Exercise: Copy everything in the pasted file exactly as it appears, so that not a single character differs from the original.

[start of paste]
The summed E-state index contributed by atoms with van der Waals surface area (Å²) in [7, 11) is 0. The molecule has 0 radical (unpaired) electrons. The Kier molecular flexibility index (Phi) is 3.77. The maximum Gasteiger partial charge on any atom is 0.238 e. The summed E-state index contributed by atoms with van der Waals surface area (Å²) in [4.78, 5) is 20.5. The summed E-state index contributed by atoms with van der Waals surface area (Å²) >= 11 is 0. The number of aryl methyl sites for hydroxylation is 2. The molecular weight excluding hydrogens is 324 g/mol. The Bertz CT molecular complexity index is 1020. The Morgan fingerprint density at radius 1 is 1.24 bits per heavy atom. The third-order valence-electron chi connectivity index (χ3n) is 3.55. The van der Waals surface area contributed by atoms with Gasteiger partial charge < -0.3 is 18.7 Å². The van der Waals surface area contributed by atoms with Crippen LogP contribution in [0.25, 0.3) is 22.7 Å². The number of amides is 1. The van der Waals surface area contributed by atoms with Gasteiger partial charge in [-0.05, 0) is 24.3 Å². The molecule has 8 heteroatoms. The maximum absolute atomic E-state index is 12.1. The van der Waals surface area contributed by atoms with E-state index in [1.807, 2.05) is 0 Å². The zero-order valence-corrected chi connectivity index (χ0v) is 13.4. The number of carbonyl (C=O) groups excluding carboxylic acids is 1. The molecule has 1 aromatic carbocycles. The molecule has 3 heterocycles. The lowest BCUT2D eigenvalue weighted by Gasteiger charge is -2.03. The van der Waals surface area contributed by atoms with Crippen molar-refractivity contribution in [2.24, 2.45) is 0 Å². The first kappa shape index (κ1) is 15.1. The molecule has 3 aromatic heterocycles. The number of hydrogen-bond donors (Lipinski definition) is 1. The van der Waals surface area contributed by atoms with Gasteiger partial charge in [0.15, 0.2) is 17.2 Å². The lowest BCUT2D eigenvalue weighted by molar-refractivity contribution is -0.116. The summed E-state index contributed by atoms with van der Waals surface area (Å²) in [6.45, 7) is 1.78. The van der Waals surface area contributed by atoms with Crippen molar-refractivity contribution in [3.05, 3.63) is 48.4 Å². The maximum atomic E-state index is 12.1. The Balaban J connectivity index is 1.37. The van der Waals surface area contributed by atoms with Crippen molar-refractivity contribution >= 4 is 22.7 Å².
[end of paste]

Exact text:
The summed E-state index contributed by atoms with van der Waals surface area (Å²) in [7, 11) is 0. The molecule has 0 radical (unpaired) electrons. The Kier molecular flexibility index (Phi) is 3.77. The maximum Gasteiger partial charge on any atom is 0.238 e. The summed E-state index contributed by atoms with van der Waals surface area (Å²) in [4.78, 5) is 20.5. The summed E-state index contributed by atoms with van der Waals surface area (Å²) >= 11 is 0. The number of aryl methyl sites for hydroxylation is 2. The molecular weight excluding hydrogens is 324 g/mol. The Bertz CT molecular complexity index is 1020. The Morgan fingerprint density at radius 1 is 1.24 bits per heavy atom. The third-order valence-electron chi connectivity index (χ3n) is 3.55. The van der Waals surface area contributed by atoms with Gasteiger partial charge < -0.3 is 18.7 Å². The van der Waals surface area contributed by atoms with Crippen LogP contribution in [0.25, 0.3) is 22.7 Å². The number of amides is 1. The van der Waals surface area contributed by atoms with Gasteiger partial charge in [-0.05, 0) is 24.3 Å². The molecule has 8 heteroatoms. The maximum absolute atomic E-state index is 12.1. The van der Waals surface area contributed by atoms with E-state index in [1.807, 2.05) is 0 Å². The zero-order valence-corrected chi connectivity index (χ0v) is 13.4. The number of carbonyl (C=O) groups excluding carboxylic acids is 1. The molecule has 1 aromatic carbocycles. The molecule has 3 heterocycles. The lowest BCUT2D eigenvalue weighted by Gasteiger charge is -2.03. The van der Waals surface area contributed by atoms with Crippen molar-refractivity contribution in [2.24, 2.45) is 0 Å². The first kappa shape index (κ1) is 15.1. The molecule has 3 aromatic heterocycles. The number of hydrogen-bond donors (Lipinski definition) is 1. The van der Waals surface area contributed by atoms with Gasteiger partial charge in [0.15, 0.2) is 17.2 Å². The lowest BCUT2D eigenvalue weighted by molar-refractivity contribution is -0.116. The summed E-state index contributed by atoms with van der Waals surface area (Å²) in [6.45, 7) is 1.78. The van der Waals surface area contributed by atoms with Crippen molar-refractivity contribution in [3.05, 3.63) is 48.4 Å². The maximum atomic E-state index is 12.1. The Balaban J connectivity index is 1.37. The van der Waals surface area contributed by atoms with Crippen molar-refractivity contribution >= 4 is 22.7 Å².